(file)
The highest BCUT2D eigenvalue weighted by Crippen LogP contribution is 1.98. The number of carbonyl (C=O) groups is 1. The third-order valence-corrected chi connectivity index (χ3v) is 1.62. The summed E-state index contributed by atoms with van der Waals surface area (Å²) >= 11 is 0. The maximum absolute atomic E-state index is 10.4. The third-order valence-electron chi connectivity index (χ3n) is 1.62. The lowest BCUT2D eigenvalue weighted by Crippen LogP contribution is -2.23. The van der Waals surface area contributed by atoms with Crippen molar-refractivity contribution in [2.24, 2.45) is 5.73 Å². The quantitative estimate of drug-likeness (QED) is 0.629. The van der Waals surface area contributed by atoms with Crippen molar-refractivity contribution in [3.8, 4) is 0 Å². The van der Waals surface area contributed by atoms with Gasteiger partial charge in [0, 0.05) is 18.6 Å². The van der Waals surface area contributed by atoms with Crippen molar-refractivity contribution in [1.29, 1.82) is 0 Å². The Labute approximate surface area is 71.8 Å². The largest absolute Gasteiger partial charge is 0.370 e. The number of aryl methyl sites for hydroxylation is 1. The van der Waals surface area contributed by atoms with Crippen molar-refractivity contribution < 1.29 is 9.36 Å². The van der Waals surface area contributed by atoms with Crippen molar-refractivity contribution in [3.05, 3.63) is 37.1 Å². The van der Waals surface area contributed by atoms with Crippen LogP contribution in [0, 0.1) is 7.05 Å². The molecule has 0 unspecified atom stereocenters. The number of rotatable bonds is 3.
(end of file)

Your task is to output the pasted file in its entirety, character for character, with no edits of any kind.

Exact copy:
The highest BCUT2D eigenvalue weighted by Crippen LogP contribution is 1.98. The number of carbonyl (C=O) groups is 1. The third-order valence-corrected chi connectivity index (χ3v) is 1.62. The summed E-state index contributed by atoms with van der Waals surface area (Å²) >= 11 is 0. The maximum absolute atomic E-state index is 10.4. The third-order valence-electron chi connectivity index (χ3n) is 1.62. The lowest BCUT2D eigenvalue weighted by Crippen LogP contribution is -2.23. The van der Waals surface area contributed by atoms with Crippen molar-refractivity contribution in [2.24, 2.45) is 5.73 Å². The quantitative estimate of drug-likeness (QED) is 0.629. The van der Waals surface area contributed by atoms with Crippen molar-refractivity contribution in [3.8, 4) is 0 Å². The van der Waals surface area contributed by atoms with Gasteiger partial charge in [0, 0.05) is 18.6 Å². The van der Waals surface area contributed by atoms with Crippen molar-refractivity contribution in [1.29, 1.82) is 0 Å². The Labute approximate surface area is 71.8 Å². The largest absolute Gasteiger partial charge is 0.370 e. The number of aryl methyl sites for hydroxylation is 1. The van der Waals surface area contributed by atoms with Crippen molar-refractivity contribution < 1.29 is 9.36 Å². The van der Waals surface area contributed by atoms with Crippen molar-refractivity contribution in [3.05, 3.63) is 37.1 Å². The van der Waals surface area contributed by atoms with Crippen LogP contribution in [0, 0.1) is 7.05 Å². The molecule has 0 unspecified atom stereocenters. The number of rotatable bonds is 3.